Carrying out the Plastic-Free February challenge to use less plastic is more difficult than it may seem.
Green Queen: Trade cheap plastic for a life of substance
Staff at Rodale.com, which is behind the website of magazines including Women's Health, Men's Health and Prevention, have an ambitious goal this month: to have a "Plastic-Free February", using the scary motto "if your food's in plastic, plastic's in you".
The group aims to draw attention to how chemicals used to create plastic can, through proximity, heating and other methods, end up in our system, where they can accumulate and possibly cause health problems. In addition to the amount of energy and resources that go into feeding the seemingly endless thirst for plastic, whatever is not recycled ends up going to landfill or gets lost on land or in the ocean, where it basically remains forever.
Rodale.com's challenge has but three rules: those who participate should not buy or acquire any new plastic, they should not cook food or store it in plastic and they should make an effort to minimise its use in all other areas.
In the spirit of Plastic-Free February, one day last week I tried to have a plastic-free morning. Boy, did I fail miserably. It started as I was scooping coffee into my French press: not only was the scoop plastic, but I'd never noticed the panels of protective plastic around the glass, in case I dropped the thing. All my shampoo, conditioner and lotion bottles are plastic. My toothbrush is plastic and, although my hair brush has a wooden handle, the bit that does the actual brushing is riddled with plastic. Then there was my hair dryer: you guessed it, plastic.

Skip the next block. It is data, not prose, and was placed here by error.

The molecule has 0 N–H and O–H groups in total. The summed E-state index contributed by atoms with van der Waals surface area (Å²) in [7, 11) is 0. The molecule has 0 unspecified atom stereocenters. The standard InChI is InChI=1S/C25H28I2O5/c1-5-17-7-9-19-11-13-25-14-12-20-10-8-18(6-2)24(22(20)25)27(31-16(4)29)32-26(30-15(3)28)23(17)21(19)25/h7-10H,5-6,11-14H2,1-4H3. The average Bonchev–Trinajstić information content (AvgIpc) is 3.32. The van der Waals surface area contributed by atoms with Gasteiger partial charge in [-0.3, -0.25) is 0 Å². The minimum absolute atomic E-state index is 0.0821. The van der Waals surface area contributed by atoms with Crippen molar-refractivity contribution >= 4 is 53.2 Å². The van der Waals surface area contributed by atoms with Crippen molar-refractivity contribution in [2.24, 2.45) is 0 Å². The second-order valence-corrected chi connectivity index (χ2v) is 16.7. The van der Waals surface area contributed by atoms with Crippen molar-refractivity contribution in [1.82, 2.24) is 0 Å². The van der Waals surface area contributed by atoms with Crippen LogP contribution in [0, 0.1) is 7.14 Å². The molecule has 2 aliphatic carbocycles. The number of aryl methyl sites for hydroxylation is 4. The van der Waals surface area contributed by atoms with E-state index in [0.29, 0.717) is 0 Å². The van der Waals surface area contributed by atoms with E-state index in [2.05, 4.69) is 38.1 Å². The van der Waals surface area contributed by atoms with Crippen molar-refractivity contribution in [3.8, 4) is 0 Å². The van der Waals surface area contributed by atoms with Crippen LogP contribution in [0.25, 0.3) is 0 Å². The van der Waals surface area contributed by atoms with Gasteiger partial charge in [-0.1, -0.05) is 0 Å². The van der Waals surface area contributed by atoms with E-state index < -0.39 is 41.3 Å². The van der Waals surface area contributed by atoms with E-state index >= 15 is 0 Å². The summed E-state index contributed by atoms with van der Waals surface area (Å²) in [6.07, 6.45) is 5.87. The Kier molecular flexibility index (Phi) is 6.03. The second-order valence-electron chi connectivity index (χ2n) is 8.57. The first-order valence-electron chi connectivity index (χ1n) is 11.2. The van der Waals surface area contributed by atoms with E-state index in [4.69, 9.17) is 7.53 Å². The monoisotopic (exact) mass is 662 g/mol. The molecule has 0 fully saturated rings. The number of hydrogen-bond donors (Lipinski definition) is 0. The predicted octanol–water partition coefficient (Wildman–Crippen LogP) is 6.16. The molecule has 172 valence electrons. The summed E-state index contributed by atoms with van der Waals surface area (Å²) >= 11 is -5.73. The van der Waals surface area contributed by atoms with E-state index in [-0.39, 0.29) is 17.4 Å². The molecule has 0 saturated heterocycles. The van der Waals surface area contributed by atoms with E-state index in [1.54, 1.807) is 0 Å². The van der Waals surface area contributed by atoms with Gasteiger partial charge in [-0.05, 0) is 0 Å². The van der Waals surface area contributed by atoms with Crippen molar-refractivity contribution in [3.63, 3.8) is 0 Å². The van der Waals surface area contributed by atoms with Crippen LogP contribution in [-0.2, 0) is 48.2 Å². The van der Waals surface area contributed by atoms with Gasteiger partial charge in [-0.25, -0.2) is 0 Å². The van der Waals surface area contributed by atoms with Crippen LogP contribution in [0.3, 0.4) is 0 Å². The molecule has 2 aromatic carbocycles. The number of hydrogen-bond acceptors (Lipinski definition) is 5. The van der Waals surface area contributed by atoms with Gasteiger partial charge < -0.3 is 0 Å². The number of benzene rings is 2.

In the kitchen, the protein powder was in a plastic jug, eggs in a plastic carton, yoghurt in plastic - you get the picture. Before I had even left the house I had come in contact with approximately a dozen items made of something I had set out to avoid.
Writing about her own "plastic-free" experiences, one Rodale.com editor said the challenge helped her realise that not only is plastic itself a problem, but it is also a symptom of a much wider issue. She called it a "crutch" for a society that rushes through meals and buys the cheapest items and turns on the television (also part plastic) just to fill the silence. She's got a point. If you think of the most luxurious or treasured items in your home, chances are they are made of something a lot more substantial and meaningful than cheap-and-ready plastic, such as solid wood or soft wool or smooth ceramic. Maybe the best way for any of us to do better is to try and move our general focus to those things that are substantial and meaningful rather than cheap and ready.
Although I promise it won't be easy, deciding to cut down on the plastic we bring into our lives seems as good a place as any to start.